Ideas & Debate

Leveraging the power of sports to grow brands


Impala Club Vincent Mose breaks away from Kenya Harlequins Frank Wanyama during their Kenya Cup Rugby match on January 26, 2019 at Impala Club in Nairobi, Kenya. PHOTO | CHRIS OMOLLO | NMG


  • It is clear that the value of sports in the promotion of business brands cannot be overstated.
  • The current digital world means that people are so interconnected and can access and follow events quite easily.

Sports is a global phenomenon with a following like no other. It cuts across a cross-section of people; genders, races, and ages of people across the globe. As such, sports has become a social phenomenon that connects all kinds of people across the globe.

Certainly, almost everyone has a particular sport or team they are rooted in. Therefore, it is clear that the value of sports in the promotion of business brands cannot be overstated.

Sports has for years played a major role in the business industry by presenting huge target audiences for brands to connect with their customers. It has proven over time to be one of the best means of getting businesses and products noticed by the public and it is without a doubt a very effective marketing tool.

It gives companies an opportunity to tap into the passion that consumers have for sports to promote their brands.

Important to note is that the value of sports to brands comes from the fact that it attracts many people, meaning that without fans, businesses find it difficult to support sporting activities.

We have seen this during this Covid-19 pandemic period which has forced sporting activities to be held without fans with others being completely cancelled as a means of curbing the spread of the virus. With no live events and no fans, it means that many sponsors lack the foundations from which to activate their marketing, fan engagement, and all other activities associated with the rights and assets they have acquired.

This has therefore seen many of these corporations become reluctant to support sporting events and teams all over the world.

However, this should not be the case. The lack of fans in stadiums does not mean that sports have lost their value to corporate businesses. As mentioned, sports is one of the biggest global phenomena that many people have a strong passion for. It, therefore, matters less whether they follow their favourite sports, teams and sportsmen either physically from the stadiums or remotely from their homes.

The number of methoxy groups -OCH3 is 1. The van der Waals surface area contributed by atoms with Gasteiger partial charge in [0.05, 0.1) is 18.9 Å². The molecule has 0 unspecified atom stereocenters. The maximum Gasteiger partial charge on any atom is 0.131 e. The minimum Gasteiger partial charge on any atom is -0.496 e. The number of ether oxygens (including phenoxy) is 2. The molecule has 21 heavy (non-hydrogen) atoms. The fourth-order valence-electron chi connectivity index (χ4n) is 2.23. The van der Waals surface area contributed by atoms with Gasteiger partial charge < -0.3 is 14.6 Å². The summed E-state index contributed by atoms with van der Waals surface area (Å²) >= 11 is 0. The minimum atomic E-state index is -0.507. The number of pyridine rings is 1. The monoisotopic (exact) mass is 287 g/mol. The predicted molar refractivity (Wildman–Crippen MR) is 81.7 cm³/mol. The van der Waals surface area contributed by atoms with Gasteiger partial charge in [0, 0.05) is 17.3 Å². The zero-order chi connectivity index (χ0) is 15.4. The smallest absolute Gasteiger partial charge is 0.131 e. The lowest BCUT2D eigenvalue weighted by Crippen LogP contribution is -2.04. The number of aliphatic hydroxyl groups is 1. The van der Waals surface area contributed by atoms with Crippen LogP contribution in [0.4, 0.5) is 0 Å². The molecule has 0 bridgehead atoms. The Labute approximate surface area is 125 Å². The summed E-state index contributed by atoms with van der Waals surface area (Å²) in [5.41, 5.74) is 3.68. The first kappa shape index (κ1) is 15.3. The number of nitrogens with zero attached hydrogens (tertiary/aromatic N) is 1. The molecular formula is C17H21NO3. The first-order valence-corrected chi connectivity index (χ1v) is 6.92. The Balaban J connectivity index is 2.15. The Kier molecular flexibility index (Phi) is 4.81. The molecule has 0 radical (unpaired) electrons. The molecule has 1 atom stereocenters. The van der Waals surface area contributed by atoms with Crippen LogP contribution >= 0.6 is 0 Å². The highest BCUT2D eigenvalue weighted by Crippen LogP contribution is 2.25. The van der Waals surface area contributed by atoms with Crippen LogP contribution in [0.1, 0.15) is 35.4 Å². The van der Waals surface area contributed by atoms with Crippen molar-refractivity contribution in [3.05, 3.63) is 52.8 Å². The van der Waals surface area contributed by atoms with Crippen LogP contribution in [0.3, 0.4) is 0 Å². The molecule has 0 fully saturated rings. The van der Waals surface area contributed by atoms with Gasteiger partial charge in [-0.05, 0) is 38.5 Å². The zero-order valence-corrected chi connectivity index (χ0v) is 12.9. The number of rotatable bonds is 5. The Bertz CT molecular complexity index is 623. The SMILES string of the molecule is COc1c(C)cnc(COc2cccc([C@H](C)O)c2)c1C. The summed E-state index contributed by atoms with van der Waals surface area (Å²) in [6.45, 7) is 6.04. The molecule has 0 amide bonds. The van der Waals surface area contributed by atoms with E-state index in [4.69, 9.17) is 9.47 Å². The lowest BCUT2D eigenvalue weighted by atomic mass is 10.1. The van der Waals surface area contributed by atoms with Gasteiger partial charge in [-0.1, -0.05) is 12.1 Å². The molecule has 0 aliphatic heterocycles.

The current digital world means that people are so interconnected and can access and follow events quite easily. Sports fans can therefore easily follow their favourite sport and teams as well as they would while in the stadium. In fact, many sporting events and teams in the world have more fans who follow them through social media and television than those who watch them live in stadiums.

For instance, according to Brandwatch, English Premier League games have an audience of 4.7 billion viewers spread across 212 territories of coverage around the world, making it one of the most followed sporting events in the world. Similarly, the Olympic Games continue to be one of the biggest sporting events thanks to its global viewership.

According to the Guinness Book of Records, the 2008 Beijing Olympics in China drew the largest television audience in the history of the Olympics, with 4.7 billion people across the globe tuning in. The recent 2016 Rio Olympics attracted a global viewership of 3.2 billion.

This simply shows that sports remain a valuable avenue that corporates can continue to leverage on even during such a period when fans are not physically available in stadiums. This is however not to downplay the importance of fans’ physical presence.

Fans’ physical presence is not only important to the game itself, but to corporate sponsors. One-on-one interactions between fans and brands or products remain of immense value. Important to note is that there is a great opportunity for businesses to reach their target audiences through sports even in current times.

It is on this basis that Kenya Breweries Limited (KBL) continues to value sports as a means of connecting with its customers. KBL has a rich history of supporting sports and has been involved in various sports disciplines over the years.

Just recently, KBL through the Tusker brand was an official partner of Team Kenya during the recently concluded Tokyo Olympic Games following a sponsorship of Sh45 million. This support was to ensure that our teams travelling to Tokyo were well prepared for the games and to help address the challenges brought about by the Covid-19 pandemic.

Not only that, KBL’s association with Kenyan football dates decades back where we have and continue to support the Tusker Football Club, as we have also been among the key sponsors of several football competitions including the Kenya Premier League.

We also have a strong footprint in rugby where we continue to offer our support to teams and events in the country including the national teams and clubs. The same goes for golf where we have continued to offer support to golfers and events such as the Magical Kenya Open and the Kenya Safari Series.

No doubt, sports has been key to the success of the different brands under KBL over the years. We believe in sports as a perfect way of connecting with Kenyans and as a means of bringing people together, in line with our objectives as a company.

In view of this, KBL shall continue to offer support to sports in the country as a mutually beneficial avenue for the company and the various sports disciplines.

Graham is the Marketing and Innovation Director for East Africa Breweries #ticker:EABL